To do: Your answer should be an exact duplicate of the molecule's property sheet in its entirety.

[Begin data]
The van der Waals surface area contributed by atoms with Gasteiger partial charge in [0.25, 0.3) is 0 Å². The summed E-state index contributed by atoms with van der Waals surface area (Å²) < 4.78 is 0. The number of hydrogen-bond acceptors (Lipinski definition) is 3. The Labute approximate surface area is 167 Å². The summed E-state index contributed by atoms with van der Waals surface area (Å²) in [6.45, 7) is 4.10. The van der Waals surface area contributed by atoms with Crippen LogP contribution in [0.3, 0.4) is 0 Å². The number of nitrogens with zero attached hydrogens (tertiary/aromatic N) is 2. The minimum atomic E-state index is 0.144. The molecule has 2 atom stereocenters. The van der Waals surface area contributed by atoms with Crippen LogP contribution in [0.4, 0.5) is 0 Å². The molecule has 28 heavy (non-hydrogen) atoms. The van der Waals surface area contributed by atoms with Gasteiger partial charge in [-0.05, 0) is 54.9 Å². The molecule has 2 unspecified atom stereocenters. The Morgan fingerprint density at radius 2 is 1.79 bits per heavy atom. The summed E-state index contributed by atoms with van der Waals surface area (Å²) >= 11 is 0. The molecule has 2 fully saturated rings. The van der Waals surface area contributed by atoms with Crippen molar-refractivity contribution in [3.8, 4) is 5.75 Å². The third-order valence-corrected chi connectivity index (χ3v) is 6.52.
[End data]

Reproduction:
The van der Waals surface area contributed by atoms with Gasteiger partial charge in [0.25, 0.3) is 0 Å². The summed E-state index contributed by atoms with van der Waals surface area (Å²) < 4.78 is 0. The number of hydrogen-bond acceptors (Lipinski definition) is 3. The Labute approximate surface area is 167 Å². The summed E-state index contributed by atoms with van der Waals surface area (Å²) in [6.45, 7) is 4.10. The van der Waals surface area contributed by atoms with Crippen LogP contribution in [0.3, 0.4) is 0 Å². The number of nitrogens with zero attached hydrogens (tertiary/aromatic N) is 2. The minimum atomic E-state index is 0.144. The molecule has 2 atom stereocenters. The van der Waals surface area contributed by atoms with Crippen LogP contribution in [0.4, 0.5) is 0 Å². The molecule has 28 heavy (non-hydrogen) atoms. The van der Waals surface area contributed by atoms with Gasteiger partial charge in [-0.05, 0) is 54.9 Å². The molecule has 2 unspecified atom stereocenters. The Morgan fingerprint density at radius 2 is 1.79 bits per heavy atom. The summed E-state index contributed by atoms with van der Waals surface area (Å²) >= 11 is 0. The molecule has 2 fully saturated rings. The van der Waals surface area contributed by atoms with Crippen molar-refractivity contribution in [3.8, 4) is 5.75 Å². The third-order valence-corrected chi connectivity index (χ3v) is 6.52.